Groups celebrate and commemorate June 19
June 19the new federal holiday, commemorates the final liberation of slaves on June 19, 1865, two years after the signing of the Emancipation Proclamation.
Because the new Federal Holidays Act has been promulgated so close to the official celebration last year, many organizations did not have the opportunity to recognize the holiday in 2021. However, with plenty of time to plan this year, associations and other nonprofits are honoring Juneteenth in multiple ways. Here’s a look at how a handful commemorates the occasion:
The Juneteenth Foundation celebrated Juneteenth with a four day freedom day June 16-19. The festival includes an honorary gala; golf tournament; Block Party; and a discussion on diversity, equity and inclusion combined with a job fair. “More people than ever want to work for employers with a proven dedication to DE&I, so our goal is to make matching easier on an historic scale,” said Laquan Austion, CEO and co-founder of the Juneteenth Foundation. “The fair will connect job seekers directly with companies committed to attracting diverse talent and will also allow companies to showcase their efforts to create a sustainably inclusive environment, so job seekers can be confident that their voice will be appreciated.”
Because Juneteenth is a relatively new holiday for many Americans, the Institute for Entrepreneurial Leadership helps people with suggestions on how to celebrate. For example, the IFEL encourage people [pdf] making the most of the holidays by hanging out with black businesses. “Juneteenth is a missed opportunity if it becomes just another day off,” says Jill Johnson, CEO and co-founder of IFEL. “Companies and individuals who truly value DEI should take this opportunity to engage in action that leads to economic freedom and inclusion for people who have been historically excluded. More individual action by more people individual leads to systemic change.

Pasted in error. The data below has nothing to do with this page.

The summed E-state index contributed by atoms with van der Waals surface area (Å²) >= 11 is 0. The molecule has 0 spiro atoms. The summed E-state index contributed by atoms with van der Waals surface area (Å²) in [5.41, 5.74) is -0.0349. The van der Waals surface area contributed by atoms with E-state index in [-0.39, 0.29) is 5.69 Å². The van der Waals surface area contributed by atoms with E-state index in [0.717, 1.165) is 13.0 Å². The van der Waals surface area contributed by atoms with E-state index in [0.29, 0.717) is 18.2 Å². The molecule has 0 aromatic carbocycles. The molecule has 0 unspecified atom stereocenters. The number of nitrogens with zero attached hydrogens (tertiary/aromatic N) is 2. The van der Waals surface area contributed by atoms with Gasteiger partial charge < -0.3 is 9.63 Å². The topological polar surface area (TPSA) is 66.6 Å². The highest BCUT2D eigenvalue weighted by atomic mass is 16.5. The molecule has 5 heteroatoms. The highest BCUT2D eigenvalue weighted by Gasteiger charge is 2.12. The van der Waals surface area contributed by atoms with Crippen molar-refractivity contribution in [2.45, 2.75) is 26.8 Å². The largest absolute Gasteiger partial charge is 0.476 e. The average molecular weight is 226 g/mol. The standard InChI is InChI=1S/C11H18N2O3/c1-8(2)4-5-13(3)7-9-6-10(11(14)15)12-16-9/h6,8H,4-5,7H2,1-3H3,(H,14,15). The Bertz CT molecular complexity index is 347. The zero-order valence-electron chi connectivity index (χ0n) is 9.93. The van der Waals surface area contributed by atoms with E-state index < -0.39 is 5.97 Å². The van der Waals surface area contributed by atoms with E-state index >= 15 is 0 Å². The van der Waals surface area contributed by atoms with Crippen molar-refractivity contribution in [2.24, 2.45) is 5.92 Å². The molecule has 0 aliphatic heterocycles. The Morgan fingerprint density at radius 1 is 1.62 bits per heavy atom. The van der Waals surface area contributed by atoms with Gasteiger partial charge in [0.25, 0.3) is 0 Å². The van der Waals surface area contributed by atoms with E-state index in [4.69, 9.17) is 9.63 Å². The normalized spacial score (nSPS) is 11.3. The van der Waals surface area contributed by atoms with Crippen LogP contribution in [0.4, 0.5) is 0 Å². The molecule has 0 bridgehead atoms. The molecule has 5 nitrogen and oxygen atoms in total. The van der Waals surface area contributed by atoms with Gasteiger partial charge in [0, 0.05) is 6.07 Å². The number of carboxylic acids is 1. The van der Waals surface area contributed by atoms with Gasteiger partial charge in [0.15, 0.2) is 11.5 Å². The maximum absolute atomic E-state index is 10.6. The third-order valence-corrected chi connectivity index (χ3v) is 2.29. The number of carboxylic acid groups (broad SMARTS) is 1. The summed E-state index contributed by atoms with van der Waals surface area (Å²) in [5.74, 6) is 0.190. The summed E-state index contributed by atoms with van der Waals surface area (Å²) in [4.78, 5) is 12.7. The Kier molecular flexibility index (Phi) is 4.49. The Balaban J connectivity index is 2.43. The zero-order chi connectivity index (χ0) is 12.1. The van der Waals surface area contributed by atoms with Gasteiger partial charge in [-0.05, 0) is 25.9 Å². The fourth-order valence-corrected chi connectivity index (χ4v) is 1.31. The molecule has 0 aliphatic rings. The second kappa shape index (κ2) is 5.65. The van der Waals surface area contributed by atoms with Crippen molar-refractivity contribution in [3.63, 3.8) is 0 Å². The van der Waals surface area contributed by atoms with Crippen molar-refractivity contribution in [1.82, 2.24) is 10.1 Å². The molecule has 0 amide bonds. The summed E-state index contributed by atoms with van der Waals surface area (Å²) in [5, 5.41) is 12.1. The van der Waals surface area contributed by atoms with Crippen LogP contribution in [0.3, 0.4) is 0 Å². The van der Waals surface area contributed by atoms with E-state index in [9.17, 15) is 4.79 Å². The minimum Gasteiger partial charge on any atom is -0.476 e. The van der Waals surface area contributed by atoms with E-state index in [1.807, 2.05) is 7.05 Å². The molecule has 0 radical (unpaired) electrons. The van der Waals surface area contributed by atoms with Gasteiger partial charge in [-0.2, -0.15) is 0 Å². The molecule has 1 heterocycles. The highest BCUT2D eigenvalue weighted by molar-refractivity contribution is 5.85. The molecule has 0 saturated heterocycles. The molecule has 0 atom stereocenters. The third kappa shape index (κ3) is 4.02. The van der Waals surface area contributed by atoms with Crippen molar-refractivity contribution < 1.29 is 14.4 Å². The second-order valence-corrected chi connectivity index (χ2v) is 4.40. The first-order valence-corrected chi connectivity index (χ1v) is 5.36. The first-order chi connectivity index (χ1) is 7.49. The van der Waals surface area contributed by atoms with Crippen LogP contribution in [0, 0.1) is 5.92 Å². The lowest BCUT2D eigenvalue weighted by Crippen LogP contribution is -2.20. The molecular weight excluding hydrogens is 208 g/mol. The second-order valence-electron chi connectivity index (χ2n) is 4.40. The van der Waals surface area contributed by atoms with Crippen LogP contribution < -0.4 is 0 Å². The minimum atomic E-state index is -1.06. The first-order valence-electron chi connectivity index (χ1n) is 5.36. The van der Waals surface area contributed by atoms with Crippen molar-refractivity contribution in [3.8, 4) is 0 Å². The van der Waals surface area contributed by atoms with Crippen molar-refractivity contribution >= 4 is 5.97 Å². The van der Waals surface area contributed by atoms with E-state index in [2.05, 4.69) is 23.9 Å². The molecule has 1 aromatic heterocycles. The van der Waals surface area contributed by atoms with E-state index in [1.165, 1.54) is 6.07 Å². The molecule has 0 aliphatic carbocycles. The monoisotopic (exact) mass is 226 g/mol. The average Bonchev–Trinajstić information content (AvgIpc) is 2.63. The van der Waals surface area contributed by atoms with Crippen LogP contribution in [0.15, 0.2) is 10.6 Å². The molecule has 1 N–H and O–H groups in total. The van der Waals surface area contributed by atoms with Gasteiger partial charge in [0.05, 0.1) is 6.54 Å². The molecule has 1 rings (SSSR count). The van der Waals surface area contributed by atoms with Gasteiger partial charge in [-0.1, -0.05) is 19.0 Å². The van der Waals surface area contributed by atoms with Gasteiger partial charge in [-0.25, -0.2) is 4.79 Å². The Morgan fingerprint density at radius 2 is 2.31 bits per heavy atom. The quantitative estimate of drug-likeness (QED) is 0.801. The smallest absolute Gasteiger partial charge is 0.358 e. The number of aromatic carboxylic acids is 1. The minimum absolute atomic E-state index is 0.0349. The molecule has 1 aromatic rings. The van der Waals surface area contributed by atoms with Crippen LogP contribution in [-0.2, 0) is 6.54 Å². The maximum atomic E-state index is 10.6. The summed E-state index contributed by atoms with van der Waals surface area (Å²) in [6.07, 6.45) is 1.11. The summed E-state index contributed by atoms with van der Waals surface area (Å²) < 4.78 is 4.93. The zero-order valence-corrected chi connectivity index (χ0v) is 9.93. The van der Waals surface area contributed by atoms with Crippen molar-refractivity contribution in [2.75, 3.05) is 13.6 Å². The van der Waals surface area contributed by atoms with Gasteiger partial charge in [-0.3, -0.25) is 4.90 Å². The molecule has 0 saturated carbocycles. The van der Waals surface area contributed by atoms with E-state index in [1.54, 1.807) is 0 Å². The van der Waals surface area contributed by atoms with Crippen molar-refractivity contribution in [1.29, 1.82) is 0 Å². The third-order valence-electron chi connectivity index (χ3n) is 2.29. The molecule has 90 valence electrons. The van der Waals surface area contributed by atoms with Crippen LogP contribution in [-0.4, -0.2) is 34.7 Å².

The Developmental Disabilities Providers Association held his June 16 inaugural celebration June 16. The virtual event included a keynote presentation from Inclusive Strategies CEO Waleska Lugo-DeJesus, which focused on difficult conversations in the workplace.
The Brewers Association Created a guide to help its members observe Juneteenth. With recent backlash over the corporatization of Juneteenth, the BA guide reminds members to “set the right tone” and “stay respectful of the complex legacy of slavery and its impact.” He also encourages members to invite their local community to participate in the celebrations.
The African American Business Association and the Joliet Chamber of Commerce will host a June 19 Gala, which will honor local CEOs “who show courage and perseverance in business while being a leader” in the community.
The Missouri State Historical Society shares its commemoration of Juneteenth online, with an “interactive digital empowerment day in the Ozarks of Missouri” exposure [PDF]. The online exhibit examines the significance of Juneteenth and other ways freedom has been celebrated by black people in Missouri. “Our interactive map documents the evolution of emancipation rallies in Missouri,” said Sean Rost, oral historian and project leader. “We hope people will take an interest in this map, not only to understand the origins of the federal June 19 holiday, but also how Missourians commemorated emancipation in the Ozarks.”
Founded in 1994, the Delaware June 19 Association, will continue its history of celebrating the party. He hosted a series of events this month versus Juneteenth and will continue to do so. Upcoming are the June 19 celebration on June 19, a festival on June 20, and a pageant and talent show on June 26 and 29.